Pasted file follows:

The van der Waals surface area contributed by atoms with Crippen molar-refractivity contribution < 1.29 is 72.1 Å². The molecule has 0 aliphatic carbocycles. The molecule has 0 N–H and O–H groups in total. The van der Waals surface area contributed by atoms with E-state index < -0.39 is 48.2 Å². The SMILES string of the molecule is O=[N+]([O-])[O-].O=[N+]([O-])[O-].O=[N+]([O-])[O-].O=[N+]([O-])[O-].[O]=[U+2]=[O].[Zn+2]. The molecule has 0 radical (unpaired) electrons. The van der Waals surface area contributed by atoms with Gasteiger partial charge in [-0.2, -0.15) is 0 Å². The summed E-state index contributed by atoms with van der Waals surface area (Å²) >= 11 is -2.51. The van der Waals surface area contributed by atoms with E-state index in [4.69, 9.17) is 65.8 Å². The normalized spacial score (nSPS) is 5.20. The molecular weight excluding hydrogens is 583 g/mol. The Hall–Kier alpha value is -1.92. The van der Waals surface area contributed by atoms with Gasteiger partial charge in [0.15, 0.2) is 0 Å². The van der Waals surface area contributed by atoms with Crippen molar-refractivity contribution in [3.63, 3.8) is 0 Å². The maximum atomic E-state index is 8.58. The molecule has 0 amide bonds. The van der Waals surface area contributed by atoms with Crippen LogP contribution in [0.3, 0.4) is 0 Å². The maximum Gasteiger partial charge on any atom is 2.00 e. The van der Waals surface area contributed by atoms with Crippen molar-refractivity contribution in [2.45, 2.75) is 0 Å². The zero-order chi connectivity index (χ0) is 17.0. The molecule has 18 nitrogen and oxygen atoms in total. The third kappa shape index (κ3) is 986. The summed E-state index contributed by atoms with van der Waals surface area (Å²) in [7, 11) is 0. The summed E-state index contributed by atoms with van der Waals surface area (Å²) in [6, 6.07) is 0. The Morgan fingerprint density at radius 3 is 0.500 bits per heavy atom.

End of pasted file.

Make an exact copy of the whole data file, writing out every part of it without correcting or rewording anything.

The van der Waals surface area contributed by atoms with Crippen molar-refractivity contribution < 1.29 is 72.1 Å². The molecule has 0 aliphatic carbocycles. The molecule has 0 N–H and O–H groups in total. The van der Waals surface area contributed by atoms with E-state index < -0.39 is 48.2 Å². The SMILES string of the molecule is O=[N+]([O-])[O-].O=[N+]([O-])[O-].O=[N+]([O-])[O-].O=[N+]([O-])[O-].[O]=[U+2]=[O].[Zn+2]. The molecule has 0 radical (unpaired) electrons. The van der Waals surface area contributed by atoms with Gasteiger partial charge in [-0.2, -0.15) is 0 Å². The summed E-state index contributed by atoms with van der Waals surface area (Å²) >= 11 is -2.51. The van der Waals surface area contributed by atoms with E-state index in [4.69, 9.17) is 65.8 Å². The normalized spacial score (nSPS) is 5.20. The molecular weight excluding hydrogens is 583 g/mol. The Hall–Kier alpha value is -1.92. The van der Waals surface area contributed by atoms with Gasteiger partial charge in [0.15, 0.2) is 0 Å². The van der Waals surface area contributed by atoms with Crippen molar-refractivity contribution in [3.63, 3.8) is 0 Å². The maximum atomic E-state index is 8.58. The molecule has 0 amide bonds. The van der Waals surface area contributed by atoms with Crippen LogP contribution in [0.3, 0.4) is 0 Å². The maximum Gasteiger partial charge on any atom is 2.00 e. The van der Waals surface area contributed by atoms with Crippen molar-refractivity contribution in [2.45, 2.75) is 0 Å². The zero-order chi connectivity index (χ0) is 17.0. The molecule has 18 nitrogen and oxygen atoms in total. The third kappa shape index (κ3) is 986. The summed E-state index contributed by atoms with van der Waals surface area (Å²) in [7, 11) is 0. The summed E-state index contributed by atoms with van der Waals surface area (Å²) in [6, 6.07) is 0. The Morgan fingerprint density at radius 3 is 0.500 bits per heavy atom.